The growth of public and grammar schools in the sixteenth century meant that quite a few English people - as many as 50% of men in London, for example - could not only read English but had a smattering of Latin, Greek, Rhetoric and Maths. However, access to education was limited to people who could afford it; the translations of the Bible, prayer books, the English mass etc were not meant to be read and understood, they were meant to be heard from the pulpit and understood. Moreover, the concept of reading to oneself in silence was considered eccentric until the seventeenth century! Although access to education improved among radical dissenters in the 1640s and 1650s - the kind of people who migrated to the New World after the restoration of the monarchy - it was still largely limited to land-owning men and their families.
BTW, the King James Bible was commissioned by King James I, who came to the English throne after the death of Elizabeth I in 1603. His was the Jacobean period, not the Elizabethan! Rafael

Syrian Violence

"Are the lamestream media teaming up with the Obama Administration to interfere with another nation again?" Is this really the angle Conservapedia is going to take? Pro-massacre in Syria? --PaPatriot

It's less "Pro-massacre", and more "Anti-Obama at all costs". I'm only surprised as how par-for-the-course it's become. EricAlstrom 11:44, 28 May 2012 (EDT)
It's not even as if the Obama administration has taken any serious action on Syria. I'm begging someone in charge to remove this, just out of Christian decency. --PaPatriot
Given that Romney said that Obama "can no longer ignore calls from congressional leaders in both parties to take more assertive steps in Syria", I wonder how long until Conservapedia calls out the obvious Lamestream Media (the most ridiculous phrase every invented) collusion with Romney... EricAlstrom 18:55, 28 May 2012 (EDT)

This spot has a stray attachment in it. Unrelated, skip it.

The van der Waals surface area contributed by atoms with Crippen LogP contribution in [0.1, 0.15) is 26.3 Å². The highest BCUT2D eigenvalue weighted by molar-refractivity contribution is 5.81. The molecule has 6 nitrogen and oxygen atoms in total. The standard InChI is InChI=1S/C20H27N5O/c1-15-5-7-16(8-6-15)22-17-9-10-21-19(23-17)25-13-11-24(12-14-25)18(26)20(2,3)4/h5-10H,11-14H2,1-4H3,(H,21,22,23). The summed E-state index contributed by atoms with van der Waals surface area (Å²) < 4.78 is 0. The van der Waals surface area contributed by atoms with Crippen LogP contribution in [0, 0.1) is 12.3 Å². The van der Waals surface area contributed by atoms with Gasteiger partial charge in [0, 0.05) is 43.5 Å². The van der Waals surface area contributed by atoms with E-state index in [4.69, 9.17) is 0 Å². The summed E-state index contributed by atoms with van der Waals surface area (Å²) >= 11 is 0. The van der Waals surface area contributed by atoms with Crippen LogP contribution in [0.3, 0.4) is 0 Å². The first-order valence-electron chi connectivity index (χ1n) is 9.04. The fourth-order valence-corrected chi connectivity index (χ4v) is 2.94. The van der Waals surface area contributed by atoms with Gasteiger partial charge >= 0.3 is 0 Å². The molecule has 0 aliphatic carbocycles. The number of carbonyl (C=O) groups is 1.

Except if Romney advocates action in Syria it's probably because he knows what he's doing, rather than NObama who is terminally misguided. And "lamestream" media obviously isn't an academic phrase, but it's still quite clever and witty nonetheless. Parzival 19:09, 28 May 2012 (EDT)
But isn't the whole Syrian government killing its people a big hoax perpetrated by the media?? Obama is having the media drum up fake news to support his decision to not do anything...while Romney is falling for it, and thus he knows that he's doing? And "lamestream" media is equivalent to when I used to call my friend Elliot from elementary school "Smelliot". EricAlstrom 20:19, 28 May 2012 (EDT)

Can we please remove this item from the MPR? I know it's buried pretty far down, but I can't help feeling taunted by its ridiculousness. (Although, kudos to Mr Schlafly for removing that bit about Hillary) EricAlstrom

Here's the thing as to why this is staying: first, from the very first year of his administration, Obama has sought and/or succeeded in getting political unrest in several Muslim nations in the Mideast. Egypt and Libya now have the Muslim Brotherhood seeking power and about to get it; Algeria and Morocco are having problems now. Al Qaida now is operating in most of these countries. Egypt is tossing away its peace treaty with Israel and has authorized attacks on its Christian Copt population. Iran is close to getting a nuclear bomb, and has made no secret about what it wants to do with both Israel and the U.S. And the doctor in Pakistan that gave us Osama Bin Laden? He was tossed under the bus by Obama and given thirty years for treason.